Hello, I have Stash 3.10 for a past few days we are experiencing very slow performance when browsing repos pull/merge requests.
Currently we have ~900 users, 2 cpu (cpu usage doesn't seem to be high), git version 1.9.4, connect to 2014 mssql, jdbc driver 4.0, java 1.8.0_73
Server was running on 8gigs of ram, we increased to 16, now we have ~6gigs available, so you can say that there was a little lack of memory, but it did not solve performance issues.
8gigs are allocated for jvm with min/max memory args.
Looking ant profiler logs, you can relate "snowiness" to auth?
2017-11-10 07:36:41,263 | *hidden* | *hidden* | *hidden* | *hidden*
[288ms] - "GET /rest/api/1.0/projects/*hidden*/repos/*hidden*/pull-requests/1/activities HTTP/1.1"
[174ms] - Authentication org.springframework.security.authentication.AuthenticationProvider.authenticate(Authentication)
[146ms] - attemptAuthentication - com.atlassian.stash.stash-authentication:crowdHttpAuthHandler
[146ms] - StashUser com.atlassian.stash.internal.user.CaptchaService.authenticateWithCaptcha(CaptchaTicket,UncheckedOperation)
[146ms] - StashUser com.atlassian.stash.user.UserService.authenticate(String,String)
Any suggestions how debug more on this issue?
Some general rules for scaling which you might already follow, but to rule out certain problems that might exist;
Regarding CPU usage.. much of the heavy lifting is delegated to Git. As a result, when deciding on the required hardware to run Bitbucket/Stash, the CPU usage of the Git processes is the most important factor to consider. And, as is the case for memory usage, cloning large repositories is the most CPU intensive Git operation. When you clone a repository, Git on the server side will create a pack file (a compressed file containing all the commits and file versions in the repository) that is sent to the client. While preparing a pack file, CPU usage will go up to 100% for one CPU.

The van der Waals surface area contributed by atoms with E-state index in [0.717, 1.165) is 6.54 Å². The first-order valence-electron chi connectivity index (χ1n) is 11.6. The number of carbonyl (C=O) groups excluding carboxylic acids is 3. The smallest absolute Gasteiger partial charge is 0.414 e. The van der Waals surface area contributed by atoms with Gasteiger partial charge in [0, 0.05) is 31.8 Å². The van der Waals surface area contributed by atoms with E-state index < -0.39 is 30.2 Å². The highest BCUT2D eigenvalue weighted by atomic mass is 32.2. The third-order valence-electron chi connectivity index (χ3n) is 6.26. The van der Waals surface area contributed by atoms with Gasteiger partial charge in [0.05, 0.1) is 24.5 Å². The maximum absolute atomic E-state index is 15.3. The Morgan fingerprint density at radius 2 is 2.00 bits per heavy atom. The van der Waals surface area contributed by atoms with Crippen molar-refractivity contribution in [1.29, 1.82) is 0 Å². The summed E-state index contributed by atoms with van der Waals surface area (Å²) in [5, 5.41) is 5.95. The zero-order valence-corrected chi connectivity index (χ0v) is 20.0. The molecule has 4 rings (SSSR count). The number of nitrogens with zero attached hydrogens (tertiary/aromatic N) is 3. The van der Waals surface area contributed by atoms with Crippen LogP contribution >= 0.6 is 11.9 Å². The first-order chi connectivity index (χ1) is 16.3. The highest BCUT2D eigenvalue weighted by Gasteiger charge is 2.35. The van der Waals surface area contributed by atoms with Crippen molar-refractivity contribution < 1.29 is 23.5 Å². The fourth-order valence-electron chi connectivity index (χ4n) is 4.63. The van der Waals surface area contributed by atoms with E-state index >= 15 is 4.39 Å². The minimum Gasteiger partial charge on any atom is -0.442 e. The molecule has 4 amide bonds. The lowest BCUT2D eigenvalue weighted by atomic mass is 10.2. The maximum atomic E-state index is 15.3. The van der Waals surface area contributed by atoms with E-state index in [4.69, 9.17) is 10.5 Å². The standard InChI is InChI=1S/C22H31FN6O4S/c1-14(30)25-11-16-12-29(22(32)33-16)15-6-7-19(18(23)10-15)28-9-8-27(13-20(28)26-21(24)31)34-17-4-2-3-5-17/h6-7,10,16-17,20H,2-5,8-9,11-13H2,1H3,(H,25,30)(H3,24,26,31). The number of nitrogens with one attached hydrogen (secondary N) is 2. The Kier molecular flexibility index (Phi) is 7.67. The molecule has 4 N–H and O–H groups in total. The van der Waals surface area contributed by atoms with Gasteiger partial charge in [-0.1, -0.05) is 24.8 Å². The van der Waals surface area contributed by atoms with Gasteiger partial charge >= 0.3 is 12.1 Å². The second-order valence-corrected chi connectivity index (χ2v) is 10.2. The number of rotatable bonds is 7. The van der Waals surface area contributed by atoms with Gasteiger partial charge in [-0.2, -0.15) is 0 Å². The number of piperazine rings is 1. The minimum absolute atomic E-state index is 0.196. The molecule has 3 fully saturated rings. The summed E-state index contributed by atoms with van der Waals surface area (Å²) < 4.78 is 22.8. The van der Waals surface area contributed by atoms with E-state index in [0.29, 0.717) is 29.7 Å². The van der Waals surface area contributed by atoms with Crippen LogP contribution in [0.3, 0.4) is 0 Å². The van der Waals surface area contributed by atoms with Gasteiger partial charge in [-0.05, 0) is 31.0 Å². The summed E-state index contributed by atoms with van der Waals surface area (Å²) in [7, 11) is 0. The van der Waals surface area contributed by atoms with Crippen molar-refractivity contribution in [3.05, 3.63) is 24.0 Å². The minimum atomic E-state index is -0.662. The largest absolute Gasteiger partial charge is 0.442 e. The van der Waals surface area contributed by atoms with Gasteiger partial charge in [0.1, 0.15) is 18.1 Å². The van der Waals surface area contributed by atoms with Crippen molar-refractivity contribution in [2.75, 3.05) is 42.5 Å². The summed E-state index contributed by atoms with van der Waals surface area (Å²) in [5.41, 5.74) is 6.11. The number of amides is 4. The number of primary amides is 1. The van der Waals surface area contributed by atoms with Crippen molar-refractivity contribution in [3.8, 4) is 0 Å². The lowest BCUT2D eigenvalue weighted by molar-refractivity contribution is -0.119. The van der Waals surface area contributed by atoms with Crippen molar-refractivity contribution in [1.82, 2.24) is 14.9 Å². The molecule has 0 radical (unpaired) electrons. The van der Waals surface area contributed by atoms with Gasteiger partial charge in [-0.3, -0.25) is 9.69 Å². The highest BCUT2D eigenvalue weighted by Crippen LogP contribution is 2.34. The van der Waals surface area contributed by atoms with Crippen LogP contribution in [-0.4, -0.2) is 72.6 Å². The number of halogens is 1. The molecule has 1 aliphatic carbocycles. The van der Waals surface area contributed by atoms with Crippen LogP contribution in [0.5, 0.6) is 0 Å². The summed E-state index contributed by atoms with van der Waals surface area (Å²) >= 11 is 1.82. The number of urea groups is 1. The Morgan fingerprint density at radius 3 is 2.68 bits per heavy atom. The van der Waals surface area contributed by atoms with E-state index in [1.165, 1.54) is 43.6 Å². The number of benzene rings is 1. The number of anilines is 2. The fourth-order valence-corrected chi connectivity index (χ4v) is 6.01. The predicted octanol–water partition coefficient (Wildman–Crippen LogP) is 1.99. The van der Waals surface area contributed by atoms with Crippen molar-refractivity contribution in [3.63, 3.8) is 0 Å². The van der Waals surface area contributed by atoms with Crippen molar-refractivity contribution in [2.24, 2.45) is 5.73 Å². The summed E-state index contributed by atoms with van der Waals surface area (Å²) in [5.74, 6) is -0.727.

Encryption (either SSH or HTTPS) will have a significant CPU overhead if enabled. As for which of SSH or HTTPS is to be preferred, there's no clear winner, each has advantages and disadvantages as described in the following table.
The size of the database required for Bitbucket Server depends in large part on the number of repositories and the number of commits in those repositories.
A very rough guideline is: 100 + ((total number of commits across all repos) / 2500) MB.
So, for example, for 20 repositories with an average of 25,000 commits each, the database would need 100 + (20 * 25,000 / 2500) = 300MB.
Even though you may not see high CPU usage, supporting 900 users on 2 CPUs is not going to work. What's more, by allocating a heap of 8 GB to Stash you may have made things worse - usually Stash works fine with the default memory allocation, so I would strong suggest that you add more CPUs (6 at least, so you get 8 in total) and that you reduce the minimum and maximum heap size to no more than 2 GB.
And last, but not least, I would strongly suggest upgrading to Bitbucket Server. :-)
Premier Support Engineer
Hello! My name is Mark Askew and I am a Premier Support Engineer for products Bitbucket Server/Data Center, Fisheye & Crucible. Today, I want to bring the discussion that Jennifer, Matt, and ...
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